Intersectionality is one of those concepts that can be very difficult to teach to undergrads. They agree that everyone is impacted differently by race, class, gender, and sexuality. But intersectionality still seems very theoretical to them. It’s easy to say that these are not just additive categories, but it’s more difficult for undergrads to understand how to apply that theory to actual analysis of social events. We just read selections from Patricia Hill Collins and Joan Acker for the class I am TAing, “Social Inequality: Race, Class, and Power.” In lecture, the professor had gone over the key ideas. The students seemed to understand the basic idea but struggle with how to apply it.
I took this as a perfect opportunity to integrate some of my own research into my teaching. I began the discussion section by writing some key terms on the board: interlocking systems of oppression, non additive, situated knowledge, controlling images. I spent a few minutes making sure we had down the basic definitions of these concepts and then gave my students excerpts from the newsletters of the National Center for Lesbian Rights describing their Lesbians of Color Project (newsletters from the early 1990’s). NCLR explicitly describes their commitment to intersectionality.
After they finished reading, I asked students to explain why the Lesbian of Color project was important at NCLR. Their initial explanations drew on the narratives provided in the newsletters: minorities were dramatically underrepresented in LGBT organizing, minorities had different concerns from whites (especially around issues like immigration and education), and NCLR thought it would have a better reputation in minority communities if it had this project.
But then I asked my students to apply the concepts from the board to our discussion. Students quickly identified how the Lesbians of Color project was designed to address interlocking systems of oppression. They used the idea that categories interact to explain why separate LGBT and race-based organizations would not address the concerns of the LOC project. We discussed how controlling images might explain the discrimination lesbians of color faced in accessing other LGBT and race-based organizations. We then considered how many identity categories an organization should include (e.g., should we have a project for disabled immigrant lesbians of color). Some students thought this sounded a little ridiculous, but we pushed back against that and explored why there might be real reasons for a project like that. We were able to reframe the question as one about trade-offs instead of whether it was “right” or “wrong” to include more categories. This helped students connect the trade-offs in real-world activism to the similar set of trade-offs academics face in doing intersectional analysis.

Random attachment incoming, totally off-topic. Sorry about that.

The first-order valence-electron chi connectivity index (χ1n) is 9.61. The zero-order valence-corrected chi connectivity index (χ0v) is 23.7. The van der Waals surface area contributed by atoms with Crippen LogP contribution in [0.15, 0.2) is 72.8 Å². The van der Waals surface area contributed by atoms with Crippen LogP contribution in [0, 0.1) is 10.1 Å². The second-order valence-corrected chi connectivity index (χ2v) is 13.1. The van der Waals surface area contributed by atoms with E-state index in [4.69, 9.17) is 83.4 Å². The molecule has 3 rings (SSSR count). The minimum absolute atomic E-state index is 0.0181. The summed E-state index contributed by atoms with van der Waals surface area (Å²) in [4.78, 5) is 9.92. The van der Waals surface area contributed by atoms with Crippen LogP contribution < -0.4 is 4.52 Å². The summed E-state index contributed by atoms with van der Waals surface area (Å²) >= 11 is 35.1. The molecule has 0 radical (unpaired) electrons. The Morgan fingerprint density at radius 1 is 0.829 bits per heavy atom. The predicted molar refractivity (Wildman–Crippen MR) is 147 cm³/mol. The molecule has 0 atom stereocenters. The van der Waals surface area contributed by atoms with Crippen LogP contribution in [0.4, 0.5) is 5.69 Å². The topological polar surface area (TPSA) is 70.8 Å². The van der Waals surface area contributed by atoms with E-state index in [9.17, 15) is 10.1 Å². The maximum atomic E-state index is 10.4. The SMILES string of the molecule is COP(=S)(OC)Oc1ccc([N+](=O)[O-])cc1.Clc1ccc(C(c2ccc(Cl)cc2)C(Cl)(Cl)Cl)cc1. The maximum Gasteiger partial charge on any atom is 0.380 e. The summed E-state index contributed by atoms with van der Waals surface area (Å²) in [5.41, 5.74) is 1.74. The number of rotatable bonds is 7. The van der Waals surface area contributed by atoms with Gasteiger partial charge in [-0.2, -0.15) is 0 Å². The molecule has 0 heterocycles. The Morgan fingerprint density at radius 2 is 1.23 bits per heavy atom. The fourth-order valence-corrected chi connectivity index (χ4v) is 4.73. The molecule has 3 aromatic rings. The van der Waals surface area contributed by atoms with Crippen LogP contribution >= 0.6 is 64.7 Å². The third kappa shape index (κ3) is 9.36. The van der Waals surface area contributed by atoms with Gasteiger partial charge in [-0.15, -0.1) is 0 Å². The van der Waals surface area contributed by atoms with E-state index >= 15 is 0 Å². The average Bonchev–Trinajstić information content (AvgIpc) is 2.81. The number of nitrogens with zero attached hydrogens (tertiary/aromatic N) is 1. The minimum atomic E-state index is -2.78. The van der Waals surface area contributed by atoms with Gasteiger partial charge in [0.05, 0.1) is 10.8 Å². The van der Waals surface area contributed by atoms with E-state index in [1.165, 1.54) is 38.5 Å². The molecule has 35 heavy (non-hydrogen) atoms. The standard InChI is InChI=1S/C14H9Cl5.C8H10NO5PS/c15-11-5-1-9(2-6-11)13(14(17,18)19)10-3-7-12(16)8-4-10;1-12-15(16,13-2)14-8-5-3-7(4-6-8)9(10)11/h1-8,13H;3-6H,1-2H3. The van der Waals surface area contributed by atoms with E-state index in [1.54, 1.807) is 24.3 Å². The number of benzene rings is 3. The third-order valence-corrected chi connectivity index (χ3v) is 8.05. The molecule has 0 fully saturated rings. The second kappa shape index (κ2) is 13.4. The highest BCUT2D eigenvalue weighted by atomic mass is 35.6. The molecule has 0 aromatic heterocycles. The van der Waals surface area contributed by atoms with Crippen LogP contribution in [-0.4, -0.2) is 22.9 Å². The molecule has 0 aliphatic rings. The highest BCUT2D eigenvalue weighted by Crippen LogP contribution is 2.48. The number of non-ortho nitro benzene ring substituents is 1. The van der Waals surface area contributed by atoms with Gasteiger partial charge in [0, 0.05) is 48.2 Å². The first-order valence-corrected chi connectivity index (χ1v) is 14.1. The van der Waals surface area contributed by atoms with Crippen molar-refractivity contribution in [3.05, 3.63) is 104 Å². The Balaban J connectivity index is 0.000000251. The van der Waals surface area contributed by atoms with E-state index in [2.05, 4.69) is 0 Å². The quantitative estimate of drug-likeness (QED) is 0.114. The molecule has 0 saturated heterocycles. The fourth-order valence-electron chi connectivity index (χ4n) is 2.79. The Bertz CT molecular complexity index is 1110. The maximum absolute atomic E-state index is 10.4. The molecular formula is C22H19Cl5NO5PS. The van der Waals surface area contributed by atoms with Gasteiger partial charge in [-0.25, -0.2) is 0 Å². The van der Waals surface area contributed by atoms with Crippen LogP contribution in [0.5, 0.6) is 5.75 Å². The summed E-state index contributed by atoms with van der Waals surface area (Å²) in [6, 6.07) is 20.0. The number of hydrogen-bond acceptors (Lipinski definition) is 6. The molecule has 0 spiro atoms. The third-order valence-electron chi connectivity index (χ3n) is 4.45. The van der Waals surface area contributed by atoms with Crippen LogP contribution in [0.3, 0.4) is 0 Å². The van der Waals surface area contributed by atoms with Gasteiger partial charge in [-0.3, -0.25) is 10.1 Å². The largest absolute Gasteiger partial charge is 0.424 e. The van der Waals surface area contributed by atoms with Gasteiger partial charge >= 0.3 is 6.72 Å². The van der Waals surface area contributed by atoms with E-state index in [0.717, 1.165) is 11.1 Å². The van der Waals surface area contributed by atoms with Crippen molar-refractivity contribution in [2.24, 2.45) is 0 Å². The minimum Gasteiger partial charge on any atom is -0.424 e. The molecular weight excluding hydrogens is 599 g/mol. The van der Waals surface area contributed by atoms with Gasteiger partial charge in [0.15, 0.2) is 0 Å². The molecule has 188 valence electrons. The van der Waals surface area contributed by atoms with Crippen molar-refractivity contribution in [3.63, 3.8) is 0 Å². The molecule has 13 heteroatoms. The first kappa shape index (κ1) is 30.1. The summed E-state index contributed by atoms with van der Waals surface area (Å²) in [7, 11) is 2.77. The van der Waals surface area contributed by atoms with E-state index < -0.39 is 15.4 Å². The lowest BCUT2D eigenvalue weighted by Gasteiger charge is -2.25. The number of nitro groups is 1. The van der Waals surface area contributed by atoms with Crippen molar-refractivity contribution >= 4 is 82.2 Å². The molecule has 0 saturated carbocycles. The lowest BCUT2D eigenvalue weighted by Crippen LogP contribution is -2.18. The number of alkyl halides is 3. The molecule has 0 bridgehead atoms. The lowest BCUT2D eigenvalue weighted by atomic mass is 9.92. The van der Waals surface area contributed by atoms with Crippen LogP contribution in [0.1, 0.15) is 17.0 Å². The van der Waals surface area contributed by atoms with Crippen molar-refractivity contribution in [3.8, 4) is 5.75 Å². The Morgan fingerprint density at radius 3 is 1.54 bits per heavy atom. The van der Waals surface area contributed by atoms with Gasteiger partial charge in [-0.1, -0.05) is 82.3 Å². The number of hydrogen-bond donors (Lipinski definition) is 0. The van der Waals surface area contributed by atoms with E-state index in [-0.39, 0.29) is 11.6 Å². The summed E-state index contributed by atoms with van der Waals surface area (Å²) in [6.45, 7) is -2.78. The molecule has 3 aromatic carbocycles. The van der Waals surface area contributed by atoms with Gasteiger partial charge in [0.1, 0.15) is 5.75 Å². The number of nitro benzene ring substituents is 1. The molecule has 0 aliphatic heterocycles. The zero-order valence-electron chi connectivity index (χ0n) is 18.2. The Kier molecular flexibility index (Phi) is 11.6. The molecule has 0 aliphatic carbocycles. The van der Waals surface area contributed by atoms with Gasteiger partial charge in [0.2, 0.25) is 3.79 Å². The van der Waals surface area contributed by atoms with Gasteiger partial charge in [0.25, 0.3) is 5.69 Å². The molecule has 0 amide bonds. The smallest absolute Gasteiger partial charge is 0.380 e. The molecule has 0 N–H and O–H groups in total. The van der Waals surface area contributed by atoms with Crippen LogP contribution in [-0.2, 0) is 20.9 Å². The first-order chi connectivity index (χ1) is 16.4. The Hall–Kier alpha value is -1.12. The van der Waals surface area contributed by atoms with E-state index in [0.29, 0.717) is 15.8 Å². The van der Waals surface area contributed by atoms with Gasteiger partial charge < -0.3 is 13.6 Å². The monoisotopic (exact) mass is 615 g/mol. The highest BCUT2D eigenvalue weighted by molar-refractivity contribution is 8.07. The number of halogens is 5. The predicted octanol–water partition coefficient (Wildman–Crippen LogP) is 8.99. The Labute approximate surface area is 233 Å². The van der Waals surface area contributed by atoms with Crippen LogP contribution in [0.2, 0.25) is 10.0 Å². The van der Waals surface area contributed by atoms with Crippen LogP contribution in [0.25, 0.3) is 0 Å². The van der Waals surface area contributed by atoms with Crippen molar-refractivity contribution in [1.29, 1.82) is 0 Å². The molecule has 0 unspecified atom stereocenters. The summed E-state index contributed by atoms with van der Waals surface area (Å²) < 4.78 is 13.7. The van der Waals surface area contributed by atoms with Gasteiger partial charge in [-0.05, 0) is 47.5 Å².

Most important, this discussion made the idea of “situated knowledge” more real to my students. First, we discussed NCLR’s insistence on increasing the presence of lesbians of color on its board of directors. Students identified how the concept of situated knowledge helped us understand why white lesbians could not do the same work on the board of directors, even if they tried to address the concerns of minorities. Then a student volunteered that NCLR was also using town halls to solicit more feedback from minority communities on the concerns of lesbians of color. This allowed us to further interrogate the concept of situated knowledge. The lawyers and professionals on the board of directors might produce one type of knowledge, but the people in the town hall meetings would produce another type of knowledge. NCLR considered both types of knowledge critical to their work.
My students gained a deeper understanding of intersectionality through this discussion. Instead of just defining terms, they were forced to apply them. They appreciated how these were not just text book terms but are useful in understanding the social world. And it gave me a chance to reflect on a piece of my own research in a new context.